April 12, 2010

Neha Deshpande wins prestigious Truman Scholarship

Award recognizes extraordinary undergraduates who are committed to careers in public service.

Neha Deshpande, who is earning her degree in three years, will take part in a yearlong Truman-Albright Fellows Program before attending medical school. Photo: Will Kirk/Homewoodphoto.jhu.edu

Neha Deshpande, who is earning her degree in three years, will take part in a yearlong Truman-Albright Fellows Program before attending medical school. Photo: Will Kirk/Homewoodphoto.jhu.edu

Neha Deshpande, a Johns Hopkins University student from Monmouth Junction, N.J., is one of 60 students from 54 U.S. colleges and universities to be named a 2010 Truman Scholar. The prestigious award is given each year by the Harry S. Truman Scholarship Foundation to extraordinary undergraduates in their third year of college who are committed to careers in public service.

Deshpande, 20, will earn her bachelor’s degree in biology with a minor in French cultural studies from the Krieger School of Arts and Sciences on May 27, after three years of undergraduate study. The Truman Scholarship will provide Deshpande up to $30,000 for graduate study and eligibility for priority admission and supplemental financial aid at premier graduate institutions.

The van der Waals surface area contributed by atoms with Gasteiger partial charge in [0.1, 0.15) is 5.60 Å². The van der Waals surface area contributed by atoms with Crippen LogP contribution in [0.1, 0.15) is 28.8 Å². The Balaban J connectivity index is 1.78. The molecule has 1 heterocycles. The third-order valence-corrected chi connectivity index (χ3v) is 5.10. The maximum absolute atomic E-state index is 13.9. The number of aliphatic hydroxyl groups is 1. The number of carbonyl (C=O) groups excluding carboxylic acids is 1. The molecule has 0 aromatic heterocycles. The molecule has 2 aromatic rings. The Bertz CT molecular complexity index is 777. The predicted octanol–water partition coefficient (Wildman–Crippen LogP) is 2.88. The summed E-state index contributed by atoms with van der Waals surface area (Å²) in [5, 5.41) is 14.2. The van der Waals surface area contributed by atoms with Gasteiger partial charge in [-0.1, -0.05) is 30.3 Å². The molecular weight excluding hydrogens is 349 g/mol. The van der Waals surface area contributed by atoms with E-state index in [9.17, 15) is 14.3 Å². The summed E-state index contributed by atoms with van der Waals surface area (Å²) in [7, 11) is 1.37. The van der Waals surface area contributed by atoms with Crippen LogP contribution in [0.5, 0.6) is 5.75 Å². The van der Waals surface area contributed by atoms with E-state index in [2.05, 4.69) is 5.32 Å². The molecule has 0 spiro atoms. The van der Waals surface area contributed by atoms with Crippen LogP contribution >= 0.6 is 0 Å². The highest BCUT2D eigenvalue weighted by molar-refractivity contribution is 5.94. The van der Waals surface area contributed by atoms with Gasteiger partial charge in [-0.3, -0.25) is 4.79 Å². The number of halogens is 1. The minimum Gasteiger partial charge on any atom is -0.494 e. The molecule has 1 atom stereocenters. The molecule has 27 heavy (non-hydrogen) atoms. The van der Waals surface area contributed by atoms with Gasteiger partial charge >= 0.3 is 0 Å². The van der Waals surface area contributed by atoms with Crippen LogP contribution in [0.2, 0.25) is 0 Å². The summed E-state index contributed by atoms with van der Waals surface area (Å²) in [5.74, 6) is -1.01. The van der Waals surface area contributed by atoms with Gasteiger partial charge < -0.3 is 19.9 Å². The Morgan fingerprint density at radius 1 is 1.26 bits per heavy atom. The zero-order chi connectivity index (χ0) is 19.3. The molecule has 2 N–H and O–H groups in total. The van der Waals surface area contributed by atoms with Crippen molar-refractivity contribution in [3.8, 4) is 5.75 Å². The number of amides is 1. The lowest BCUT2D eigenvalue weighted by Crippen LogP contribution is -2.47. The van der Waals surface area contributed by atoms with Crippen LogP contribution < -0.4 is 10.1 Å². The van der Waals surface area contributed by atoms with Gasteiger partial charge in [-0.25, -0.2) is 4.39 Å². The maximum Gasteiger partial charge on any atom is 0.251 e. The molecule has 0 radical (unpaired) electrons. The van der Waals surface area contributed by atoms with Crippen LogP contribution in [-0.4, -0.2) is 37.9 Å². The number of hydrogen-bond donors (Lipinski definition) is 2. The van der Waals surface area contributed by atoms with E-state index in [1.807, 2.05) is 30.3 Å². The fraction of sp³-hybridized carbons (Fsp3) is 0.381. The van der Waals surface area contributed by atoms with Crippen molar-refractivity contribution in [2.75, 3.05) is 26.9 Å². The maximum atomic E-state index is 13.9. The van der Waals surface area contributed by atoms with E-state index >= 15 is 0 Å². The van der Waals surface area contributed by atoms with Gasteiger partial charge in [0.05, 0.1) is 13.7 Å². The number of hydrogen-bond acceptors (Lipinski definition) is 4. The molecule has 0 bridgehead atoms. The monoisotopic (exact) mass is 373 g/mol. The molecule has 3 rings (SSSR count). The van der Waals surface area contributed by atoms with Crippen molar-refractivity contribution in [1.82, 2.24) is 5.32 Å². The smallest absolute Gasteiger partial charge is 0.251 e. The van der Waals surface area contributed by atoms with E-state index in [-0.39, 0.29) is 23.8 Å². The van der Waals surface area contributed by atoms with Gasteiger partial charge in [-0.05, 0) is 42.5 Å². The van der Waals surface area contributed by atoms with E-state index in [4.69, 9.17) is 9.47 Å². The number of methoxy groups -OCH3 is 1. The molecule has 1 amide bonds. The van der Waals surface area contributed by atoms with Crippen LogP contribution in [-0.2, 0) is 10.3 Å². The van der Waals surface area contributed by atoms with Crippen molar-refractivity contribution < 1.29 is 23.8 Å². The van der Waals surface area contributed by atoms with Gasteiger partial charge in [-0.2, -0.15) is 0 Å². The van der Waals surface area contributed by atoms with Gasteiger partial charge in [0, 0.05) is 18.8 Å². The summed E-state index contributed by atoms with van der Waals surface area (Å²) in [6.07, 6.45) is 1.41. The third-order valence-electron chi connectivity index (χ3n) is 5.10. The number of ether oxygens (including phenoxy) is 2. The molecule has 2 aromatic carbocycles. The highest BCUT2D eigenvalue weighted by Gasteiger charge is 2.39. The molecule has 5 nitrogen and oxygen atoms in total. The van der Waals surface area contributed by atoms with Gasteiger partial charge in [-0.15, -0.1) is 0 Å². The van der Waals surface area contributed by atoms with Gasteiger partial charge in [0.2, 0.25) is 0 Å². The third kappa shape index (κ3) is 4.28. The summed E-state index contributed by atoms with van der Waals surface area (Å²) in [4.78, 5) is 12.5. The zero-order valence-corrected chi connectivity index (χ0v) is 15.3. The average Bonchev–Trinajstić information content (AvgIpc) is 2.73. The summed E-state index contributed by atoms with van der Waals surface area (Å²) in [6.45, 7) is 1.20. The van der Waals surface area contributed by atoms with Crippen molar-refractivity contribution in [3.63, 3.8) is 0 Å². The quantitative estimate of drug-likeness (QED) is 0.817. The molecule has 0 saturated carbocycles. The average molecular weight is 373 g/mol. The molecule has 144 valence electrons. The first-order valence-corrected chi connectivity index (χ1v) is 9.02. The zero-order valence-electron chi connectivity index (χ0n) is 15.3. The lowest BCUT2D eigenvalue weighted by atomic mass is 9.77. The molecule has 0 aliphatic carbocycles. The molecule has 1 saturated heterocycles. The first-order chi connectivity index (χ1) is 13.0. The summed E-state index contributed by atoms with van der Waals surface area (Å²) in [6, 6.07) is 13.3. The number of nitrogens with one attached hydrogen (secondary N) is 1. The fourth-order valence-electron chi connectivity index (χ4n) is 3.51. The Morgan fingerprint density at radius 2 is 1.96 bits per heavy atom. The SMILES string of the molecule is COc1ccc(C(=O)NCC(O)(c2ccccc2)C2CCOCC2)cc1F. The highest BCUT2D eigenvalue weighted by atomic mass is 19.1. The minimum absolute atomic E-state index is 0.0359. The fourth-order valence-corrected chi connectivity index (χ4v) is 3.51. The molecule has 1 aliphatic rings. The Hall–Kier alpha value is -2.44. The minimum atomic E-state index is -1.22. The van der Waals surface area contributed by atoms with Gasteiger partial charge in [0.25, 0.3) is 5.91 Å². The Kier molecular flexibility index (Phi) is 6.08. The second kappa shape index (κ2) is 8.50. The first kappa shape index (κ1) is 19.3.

The assistance from the Truman Foundation will help Deshpande pursue a medical degree specializing in obstetrics, gynecology, and maternal and fetal medicine. She plans to delay medical school for a year to take full advantage of the Truman Foundation’s offerings. This summer, she will be teaching biology for the Johns Hopkins Center for Talented Youth. Then she will join the Johns Hopkins Transplant Outcomes Research Group as a part of the yearlong Truman-Albright Fellows Program, which selects 24 scholars each year for entry-level positions in public service, research and educational organizations.